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The Victorian state election delivered a thumping victory to Daniel Andrews and the governing Labor Party. Whilst as the prepolls are coming in the margin of victory is not nearly the same as it was on the night, it is still pretty incredible that some of the safest Liberal seats in the state are now marginal and the rusted-on National party seats in rural Victoria are being taken by independents. Yet, it is as it should be. The Labor Party, whilst far from perfect, delivered what it promised to do, showed a genuine commitment to infrastructure development, made some principled socially progressive decisions, and promised to do more of the same in health, education, and transport. The opposition campaign, almost always negative, focussed on ill-conceived "law and order" policies and religious appeals, simply couldn't carry in either what were the marginal "sandbelt" seats or even their supposed core supporters of Deakinite-liberals in the eastern suburbs. I shall write more about this on the Isocracy Network website in coming days, especially the attempt by conservatives who, incredibly, argue that the opposition's campaign was not right-wing enough.

Two IT events of note have occurred in the past few days. The first was on election day when I went to a farewell lunch for Chris Samuel who is leaving the country and is on his way to NERSC. I thank Chris for putting me on my career path of high-performance computing and for offering many words of wisdom along the way. An unfazeable fatalist, Chris has exactly the right demeanor for a profession that is often somewhere between the extremely challenging and almost incredulous; and that's just the users. The other event was the Victorian Directors of IT Forum which was held today. I'm not a Director, but I get invited along anyway and whilst a lot of it is at a very high-level, I was particularly interested in the presentation by Trish McCluskey and David Day from Victoria University on the "block curriculum" approach.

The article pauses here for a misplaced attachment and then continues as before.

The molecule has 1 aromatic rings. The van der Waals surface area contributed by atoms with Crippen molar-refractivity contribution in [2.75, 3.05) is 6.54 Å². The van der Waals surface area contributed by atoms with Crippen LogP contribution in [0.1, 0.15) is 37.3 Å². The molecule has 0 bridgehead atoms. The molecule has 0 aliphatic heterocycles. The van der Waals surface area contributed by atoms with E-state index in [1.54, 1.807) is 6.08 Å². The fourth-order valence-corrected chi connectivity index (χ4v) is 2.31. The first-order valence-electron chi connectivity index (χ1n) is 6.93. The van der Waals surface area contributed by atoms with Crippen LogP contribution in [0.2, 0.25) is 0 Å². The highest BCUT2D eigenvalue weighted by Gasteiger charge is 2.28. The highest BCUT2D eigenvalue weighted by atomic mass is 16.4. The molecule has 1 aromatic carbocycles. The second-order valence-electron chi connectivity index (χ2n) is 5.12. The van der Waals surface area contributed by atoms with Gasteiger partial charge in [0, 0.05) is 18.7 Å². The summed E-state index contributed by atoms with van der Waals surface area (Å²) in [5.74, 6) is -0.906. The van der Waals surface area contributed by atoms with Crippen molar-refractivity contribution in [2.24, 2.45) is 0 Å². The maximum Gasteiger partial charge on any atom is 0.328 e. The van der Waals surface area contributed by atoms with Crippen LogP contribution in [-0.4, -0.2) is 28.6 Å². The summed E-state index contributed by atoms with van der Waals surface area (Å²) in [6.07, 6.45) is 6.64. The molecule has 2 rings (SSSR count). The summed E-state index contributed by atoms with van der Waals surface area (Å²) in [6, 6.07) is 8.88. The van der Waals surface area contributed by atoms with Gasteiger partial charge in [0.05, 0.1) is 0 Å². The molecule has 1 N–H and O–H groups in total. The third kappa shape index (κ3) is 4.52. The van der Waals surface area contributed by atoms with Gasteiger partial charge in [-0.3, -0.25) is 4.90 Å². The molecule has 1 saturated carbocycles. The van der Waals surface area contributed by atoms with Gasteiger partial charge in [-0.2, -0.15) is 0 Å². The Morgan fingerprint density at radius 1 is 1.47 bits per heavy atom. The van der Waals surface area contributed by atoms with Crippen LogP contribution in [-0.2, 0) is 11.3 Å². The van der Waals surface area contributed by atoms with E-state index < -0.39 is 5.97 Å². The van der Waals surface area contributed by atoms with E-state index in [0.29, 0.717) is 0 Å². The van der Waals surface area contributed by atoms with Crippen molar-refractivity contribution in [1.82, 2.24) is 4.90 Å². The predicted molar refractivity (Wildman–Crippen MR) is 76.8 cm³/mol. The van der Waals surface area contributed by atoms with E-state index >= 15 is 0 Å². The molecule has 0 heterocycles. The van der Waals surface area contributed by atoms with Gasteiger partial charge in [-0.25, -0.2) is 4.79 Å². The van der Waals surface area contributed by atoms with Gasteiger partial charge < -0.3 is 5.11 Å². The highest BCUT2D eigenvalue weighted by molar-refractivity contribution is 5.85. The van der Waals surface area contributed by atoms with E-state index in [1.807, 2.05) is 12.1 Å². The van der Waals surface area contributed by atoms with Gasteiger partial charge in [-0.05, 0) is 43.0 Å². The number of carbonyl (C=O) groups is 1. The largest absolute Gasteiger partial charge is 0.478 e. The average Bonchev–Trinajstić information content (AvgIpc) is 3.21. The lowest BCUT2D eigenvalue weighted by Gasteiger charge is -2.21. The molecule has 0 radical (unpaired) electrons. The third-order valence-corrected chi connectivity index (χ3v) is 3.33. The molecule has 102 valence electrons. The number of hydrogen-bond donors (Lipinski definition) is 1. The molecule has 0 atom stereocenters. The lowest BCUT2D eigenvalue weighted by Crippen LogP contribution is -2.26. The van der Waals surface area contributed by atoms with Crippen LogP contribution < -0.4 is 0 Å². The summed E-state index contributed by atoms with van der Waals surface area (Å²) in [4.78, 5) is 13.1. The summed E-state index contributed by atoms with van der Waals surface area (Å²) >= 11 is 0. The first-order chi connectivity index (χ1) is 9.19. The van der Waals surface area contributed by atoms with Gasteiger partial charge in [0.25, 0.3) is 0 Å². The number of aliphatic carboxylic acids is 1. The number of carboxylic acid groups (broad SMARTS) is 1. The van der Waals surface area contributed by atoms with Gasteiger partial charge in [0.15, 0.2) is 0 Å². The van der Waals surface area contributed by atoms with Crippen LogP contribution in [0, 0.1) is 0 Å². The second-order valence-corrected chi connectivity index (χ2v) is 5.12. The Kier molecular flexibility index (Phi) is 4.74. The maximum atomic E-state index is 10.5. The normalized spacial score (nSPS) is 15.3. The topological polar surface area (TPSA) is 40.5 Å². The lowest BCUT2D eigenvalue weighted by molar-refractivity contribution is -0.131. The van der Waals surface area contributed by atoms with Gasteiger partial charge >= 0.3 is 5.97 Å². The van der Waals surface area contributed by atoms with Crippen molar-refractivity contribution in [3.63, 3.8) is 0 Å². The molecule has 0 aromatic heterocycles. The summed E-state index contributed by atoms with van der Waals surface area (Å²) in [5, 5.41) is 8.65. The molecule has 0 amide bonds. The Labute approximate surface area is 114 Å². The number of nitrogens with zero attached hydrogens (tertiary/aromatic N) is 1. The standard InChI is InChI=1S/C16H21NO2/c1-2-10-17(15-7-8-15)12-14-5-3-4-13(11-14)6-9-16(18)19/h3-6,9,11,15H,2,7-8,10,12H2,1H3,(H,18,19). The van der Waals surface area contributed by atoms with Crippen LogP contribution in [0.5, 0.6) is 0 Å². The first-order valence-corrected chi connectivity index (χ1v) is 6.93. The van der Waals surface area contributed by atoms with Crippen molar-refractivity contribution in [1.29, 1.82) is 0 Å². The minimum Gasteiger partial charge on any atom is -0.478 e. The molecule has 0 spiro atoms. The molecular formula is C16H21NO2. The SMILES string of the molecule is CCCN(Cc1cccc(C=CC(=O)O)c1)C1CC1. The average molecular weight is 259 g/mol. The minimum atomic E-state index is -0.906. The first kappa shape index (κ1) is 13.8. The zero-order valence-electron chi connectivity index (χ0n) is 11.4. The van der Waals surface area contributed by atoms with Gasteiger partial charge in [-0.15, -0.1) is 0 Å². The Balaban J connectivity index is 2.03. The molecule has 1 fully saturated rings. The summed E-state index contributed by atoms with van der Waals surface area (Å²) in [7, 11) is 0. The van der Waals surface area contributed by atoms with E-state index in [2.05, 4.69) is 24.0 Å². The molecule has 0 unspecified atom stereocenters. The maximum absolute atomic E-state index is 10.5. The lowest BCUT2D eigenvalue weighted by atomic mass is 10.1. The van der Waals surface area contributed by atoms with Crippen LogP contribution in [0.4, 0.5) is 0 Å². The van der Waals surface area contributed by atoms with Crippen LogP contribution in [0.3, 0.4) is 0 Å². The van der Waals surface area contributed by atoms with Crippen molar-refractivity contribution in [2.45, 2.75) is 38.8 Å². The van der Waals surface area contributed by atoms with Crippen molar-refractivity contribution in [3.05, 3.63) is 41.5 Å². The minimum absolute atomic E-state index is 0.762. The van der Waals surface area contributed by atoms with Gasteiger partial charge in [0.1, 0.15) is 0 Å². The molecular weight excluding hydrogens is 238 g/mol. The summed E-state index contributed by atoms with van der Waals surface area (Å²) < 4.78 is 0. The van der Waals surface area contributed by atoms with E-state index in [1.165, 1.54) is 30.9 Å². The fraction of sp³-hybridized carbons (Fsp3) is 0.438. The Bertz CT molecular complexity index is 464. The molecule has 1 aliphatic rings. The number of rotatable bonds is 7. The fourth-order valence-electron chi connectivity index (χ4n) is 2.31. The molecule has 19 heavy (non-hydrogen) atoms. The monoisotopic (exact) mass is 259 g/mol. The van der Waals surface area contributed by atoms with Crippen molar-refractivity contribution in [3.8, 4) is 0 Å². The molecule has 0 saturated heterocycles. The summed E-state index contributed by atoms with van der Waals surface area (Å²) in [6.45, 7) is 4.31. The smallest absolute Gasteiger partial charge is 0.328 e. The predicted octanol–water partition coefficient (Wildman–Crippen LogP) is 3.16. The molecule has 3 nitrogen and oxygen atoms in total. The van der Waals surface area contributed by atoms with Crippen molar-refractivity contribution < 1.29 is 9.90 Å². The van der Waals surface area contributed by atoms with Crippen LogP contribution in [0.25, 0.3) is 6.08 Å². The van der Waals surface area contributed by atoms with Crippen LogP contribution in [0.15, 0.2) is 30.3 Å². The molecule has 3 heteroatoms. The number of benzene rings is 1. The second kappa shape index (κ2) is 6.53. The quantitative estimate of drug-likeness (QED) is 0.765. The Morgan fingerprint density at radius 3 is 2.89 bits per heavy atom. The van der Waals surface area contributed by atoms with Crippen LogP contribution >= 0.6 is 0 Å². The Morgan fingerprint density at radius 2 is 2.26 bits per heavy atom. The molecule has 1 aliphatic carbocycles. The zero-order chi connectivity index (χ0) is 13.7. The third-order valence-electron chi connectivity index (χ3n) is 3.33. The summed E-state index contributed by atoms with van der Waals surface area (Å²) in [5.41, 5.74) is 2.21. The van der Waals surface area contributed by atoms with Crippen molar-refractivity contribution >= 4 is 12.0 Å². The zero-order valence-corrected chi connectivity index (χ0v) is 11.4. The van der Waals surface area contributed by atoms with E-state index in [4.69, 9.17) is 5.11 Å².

Ran a session of Eclipse Phase on Sunday where the Sentinels made their necessary resleevings as part of their journey to Antarctica, specifically the beautiful Halley Research Station (Youtube). Next week we're taking a break (shock!) from our regular gaming agenda, which would have been RuneQuest. I get the idea that some people are a bit RuneQuest-ed out, if such a thing could happen. It is perhaps just as well; next Sunday, December 2, I'm giving an address at the Unitarian Church on "The End is Nigh: Poor Stewardship of Planet Earth", where I compare some of the crazy apocalyptic fantasties of religious metaphysics to crazy probabilities of anthropogenic climate change of secular reality.

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Diary of a B+ Grade Polymath

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